As Town Meeting Day approached, Starksboro residents were not only discussing the important issues of the day but also saying goodbye to a longtime public servant. Town Clerk Cheryl Estey was retiring after serving the community for nearly 40 years. When Estey started working for Starksboro in 1983, smoking was still allowed in the town office, she recalled.
More good news on the economic front came out of Montpelier later in the month. As school districts began holding their annual meetings and explaining their forthcoming spending plans, state officials announced that the Vermont Education Fund turned out to be healthier than anticipated, the result of additional federal funding and higher than expected sales tax revenues.
The new numbers meant that some school districts would need to quickly revise the information they shared with voters, but it was good news nonetheless.
The COVID-19 pandemic made annual Town Meeting Day more complicated than usual — and for the first time in Vermont history “you’re muted” found its way into the lexicon of annual informational meetings, many of which were conducted via Zoom. But the forces of democracy won out as local residents voted by mail or in person to approve town and school budgets (all of them), elect local officials and decide various ballot measures.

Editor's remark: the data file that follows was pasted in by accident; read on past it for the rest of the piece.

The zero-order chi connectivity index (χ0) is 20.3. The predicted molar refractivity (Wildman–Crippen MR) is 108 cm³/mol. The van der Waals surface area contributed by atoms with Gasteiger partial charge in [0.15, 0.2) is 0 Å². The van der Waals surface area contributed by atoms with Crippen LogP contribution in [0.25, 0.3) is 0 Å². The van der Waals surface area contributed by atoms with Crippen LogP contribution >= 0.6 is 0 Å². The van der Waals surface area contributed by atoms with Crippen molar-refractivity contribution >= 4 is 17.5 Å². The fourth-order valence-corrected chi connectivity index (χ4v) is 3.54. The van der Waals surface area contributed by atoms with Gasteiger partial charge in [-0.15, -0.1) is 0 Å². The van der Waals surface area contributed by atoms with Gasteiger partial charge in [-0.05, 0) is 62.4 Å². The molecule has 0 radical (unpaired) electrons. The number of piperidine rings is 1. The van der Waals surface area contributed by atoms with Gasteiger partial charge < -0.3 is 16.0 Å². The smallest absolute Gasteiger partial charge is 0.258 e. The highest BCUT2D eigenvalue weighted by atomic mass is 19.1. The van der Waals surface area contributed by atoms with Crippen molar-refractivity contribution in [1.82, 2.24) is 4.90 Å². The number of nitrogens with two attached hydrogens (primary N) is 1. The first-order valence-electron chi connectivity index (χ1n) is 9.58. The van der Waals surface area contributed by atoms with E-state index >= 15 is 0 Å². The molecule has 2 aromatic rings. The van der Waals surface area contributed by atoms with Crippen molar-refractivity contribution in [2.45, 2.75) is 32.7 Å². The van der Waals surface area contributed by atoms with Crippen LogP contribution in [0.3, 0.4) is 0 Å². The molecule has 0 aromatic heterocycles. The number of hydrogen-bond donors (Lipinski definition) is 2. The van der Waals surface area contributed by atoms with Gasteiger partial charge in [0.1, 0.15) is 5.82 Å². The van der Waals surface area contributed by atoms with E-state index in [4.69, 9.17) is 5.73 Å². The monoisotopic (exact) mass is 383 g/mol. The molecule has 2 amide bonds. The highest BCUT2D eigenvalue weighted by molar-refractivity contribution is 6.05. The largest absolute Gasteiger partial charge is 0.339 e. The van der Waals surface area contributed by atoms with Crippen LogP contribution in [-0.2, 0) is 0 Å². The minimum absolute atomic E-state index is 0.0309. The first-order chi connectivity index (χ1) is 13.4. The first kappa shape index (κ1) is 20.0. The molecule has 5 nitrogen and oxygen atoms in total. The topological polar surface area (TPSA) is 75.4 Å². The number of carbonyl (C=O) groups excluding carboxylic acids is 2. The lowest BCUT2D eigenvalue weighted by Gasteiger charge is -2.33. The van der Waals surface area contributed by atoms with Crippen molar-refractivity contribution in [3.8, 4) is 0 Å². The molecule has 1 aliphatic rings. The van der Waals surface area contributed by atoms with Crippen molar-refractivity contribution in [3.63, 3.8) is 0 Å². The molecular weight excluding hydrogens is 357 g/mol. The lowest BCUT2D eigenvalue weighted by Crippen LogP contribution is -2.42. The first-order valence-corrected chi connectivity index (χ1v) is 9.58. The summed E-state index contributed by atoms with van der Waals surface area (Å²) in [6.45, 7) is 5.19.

A special item appeared on the ballots of six Addison Central School District towns: Should the district allow Ripton to withdraw? All six towns answered yes, and Ripton’s plan advanced to the State Board of Education for consideration.
Also on Town Meeting Day, four area communities — Middlebury, Salisbury, Vergennes and Brandon — voted to “opt in” to the possibility of retail sales of recreational cannabis, which had been made possible by the state legislature the previous October. The reality of retail recreational cannabis was still a ways off, however — with the first non-medical-dispensary licenses slated for 2022.
With COVID still making inroads into our communities and threatening the more vulnerable among us, Addison County Home Health and Hospice took to the road, traveling around the county administering COVID vaccines to homebound folks and other at-risk populations.
At the same time, Helen Porter Rehabilitation & Nursing and the Patricia A. Hannaford Career Center were collaborating to offer aspiring Licensed Nursing Assistants (LNAs) free tuition and a paycheck during the period of their studies. P